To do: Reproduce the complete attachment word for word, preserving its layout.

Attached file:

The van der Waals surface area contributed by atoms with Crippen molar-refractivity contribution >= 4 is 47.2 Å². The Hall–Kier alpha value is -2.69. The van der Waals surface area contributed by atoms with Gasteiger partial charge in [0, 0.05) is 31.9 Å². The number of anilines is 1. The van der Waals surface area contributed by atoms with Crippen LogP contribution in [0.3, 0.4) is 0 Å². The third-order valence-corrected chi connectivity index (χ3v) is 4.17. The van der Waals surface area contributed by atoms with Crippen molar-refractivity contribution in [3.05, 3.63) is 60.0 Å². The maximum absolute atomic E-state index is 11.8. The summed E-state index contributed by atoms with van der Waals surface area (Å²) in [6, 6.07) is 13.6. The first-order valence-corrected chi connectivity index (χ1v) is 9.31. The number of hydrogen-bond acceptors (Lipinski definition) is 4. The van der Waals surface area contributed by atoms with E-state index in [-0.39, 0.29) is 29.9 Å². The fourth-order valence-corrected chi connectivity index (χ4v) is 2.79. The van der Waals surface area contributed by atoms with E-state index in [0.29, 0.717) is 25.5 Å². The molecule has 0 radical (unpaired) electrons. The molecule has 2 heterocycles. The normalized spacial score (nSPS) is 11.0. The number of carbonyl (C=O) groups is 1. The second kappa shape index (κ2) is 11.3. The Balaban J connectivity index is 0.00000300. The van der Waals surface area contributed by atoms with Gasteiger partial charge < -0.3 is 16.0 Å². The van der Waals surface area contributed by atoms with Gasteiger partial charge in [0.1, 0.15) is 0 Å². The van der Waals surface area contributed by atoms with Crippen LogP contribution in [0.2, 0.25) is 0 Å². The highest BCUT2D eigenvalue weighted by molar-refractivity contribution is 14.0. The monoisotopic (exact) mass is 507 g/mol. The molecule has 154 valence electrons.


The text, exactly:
The van der Waals surface area contributed by atoms with Crippen molar-refractivity contribution >= 4 is 47.2 Å². The Hall–Kier alpha value is -2.69. The van der Waals surface area contributed by atoms with Gasteiger partial charge in [0, 0.05) is 31.9 Å². The number of anilines is 1. The van der Waals surface area contributed by atoms with Crippen LogP contribution in [0.3, 0.4) is 0 Å². The third-order valence-corrected chi connectivity index (χ3v) is 4.17. The van der Waals surface area contributed by atoms with Crippen molar-refractivity contribution in [3.05, 3.63) is 60.0 Å². The maximum absolute atomic E-state index is 11.8. The summed E-state index contributed by atoms with van der Waals surface area (Å²) in [6, 6.07) is 13.6. The first-order valence-corrected chi connectivity index (χ1v) is 9.31. The number of hydrogen-bond acceptors (Lipinski definition) is 4. The van der Waals surface area contributed by atoms with E-state index in [-0.39, 0.29) is 29.9 Å². The fourth-order valence-corrected chi connectivity index (χ4v) is 2.79. The van der Waals surface area contributed by atoms with E-state index in [0.29, 0.717) is 25.5 Å². The molecule has 0 radical (unpaired) electrons. The molecule has 2 heterocycles. The normalized spacial score (nSPS) is 11.0. The number of carbonyl (C=O) groups is 1. The second kappa shape index (κ2) is 11.3. The Balaban J connectivity index is 0.00000300. The van der Waals surface area contributed by atoms with Gasteiger partial charge < -0.3 is 16.0 Å². The van der Waals surface area contributed by atoms with Gasteiger partial charge in [0.1, 0.15) is 0 Å². The van der Waals surface area contributed by atoms with Crippen LogP contribution in [0.2, 0.25) is 0 Å². The highest BCUT2D eigenvalue weighted by molar-refractivity contribution is 14.0. The monoisotopic (exact) mass is 507 g/mol. The molecule has 154 valence electrons.